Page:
One of the most distinct features of P. sabinae T27 is its ability to fix nitrogen. The genome of P. sabinae T27 contains fifteen nif genes, including four nifB, three nifH, one nifD, one nifK, two nifE, two nifN, one nifX and one nifV. Of the 15 nif genes, eight nif genes (nifB, nifH, nifD, nifK, nifE, nifN, nifX and nifV) and two non-nif genes (orf1 and hesA) which are located between nifX and nifV form a complete nif gene cluster, the four nif genes (nifE, nifN, nifB and nifH) are clustered together and the other three nif genes (two nifB and one nifH) are scattered at different locations (Figure 2). In addition to the nif genes, there are nitrogenase-like genes, including two nifH-like and five pairs of nifDK-like genes. Our results are consistent with the reports that nifHDK-like genes existed in Archaea and Firmicutes [8]. Interestingly, genome of P. sabinae T27 does not contain transcription regulatory gene nifA which is found in almost all of Gram-negative diazotrophs, such as in K. pneumoniae, A. vinelandii and Pseudomonas stutzeri A1501 [16]. The lack of nifA suggests that there may be a different regulation mechanism of nitrogen fixation in P. sabinae T27.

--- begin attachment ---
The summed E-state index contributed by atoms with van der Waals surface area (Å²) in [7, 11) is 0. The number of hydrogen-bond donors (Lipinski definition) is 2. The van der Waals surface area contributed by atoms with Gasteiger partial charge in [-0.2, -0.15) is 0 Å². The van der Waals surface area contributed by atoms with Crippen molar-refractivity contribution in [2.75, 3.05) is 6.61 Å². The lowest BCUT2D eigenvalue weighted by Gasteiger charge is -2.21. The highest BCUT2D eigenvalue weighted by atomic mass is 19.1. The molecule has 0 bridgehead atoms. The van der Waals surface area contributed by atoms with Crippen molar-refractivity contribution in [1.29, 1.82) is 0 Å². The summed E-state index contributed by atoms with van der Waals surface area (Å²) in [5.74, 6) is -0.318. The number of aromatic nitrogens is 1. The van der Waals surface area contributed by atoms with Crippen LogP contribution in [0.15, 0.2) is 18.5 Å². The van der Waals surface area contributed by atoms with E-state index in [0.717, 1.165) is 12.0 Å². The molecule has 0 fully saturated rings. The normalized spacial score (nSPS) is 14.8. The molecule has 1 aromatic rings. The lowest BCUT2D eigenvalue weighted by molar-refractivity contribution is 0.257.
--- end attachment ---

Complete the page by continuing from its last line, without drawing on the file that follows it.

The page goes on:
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Figure 2

Chromosome map and distribution of nif genes in P . sabinae T27. A. Chromosome map. (From the outer to the inner concentric circle) Circles 1 and 2 are genes encoded by leading and lagging strands, respectively. Coding sequences are color-coded by COG categories. Circle 3 and 4 are distribution of tRNA (black) genes and rRNA (red) genes in the + strand and – strand, respectively. Circle 5 and 6 show G + C content and GC skew (G-C/G + C), respectively. The positions of nif genes and nif clusters are indicated in the chromosome map. B. The organization of nif genes. C. The organization of nif-like genes.

The content and organization of the complete nifgene cluster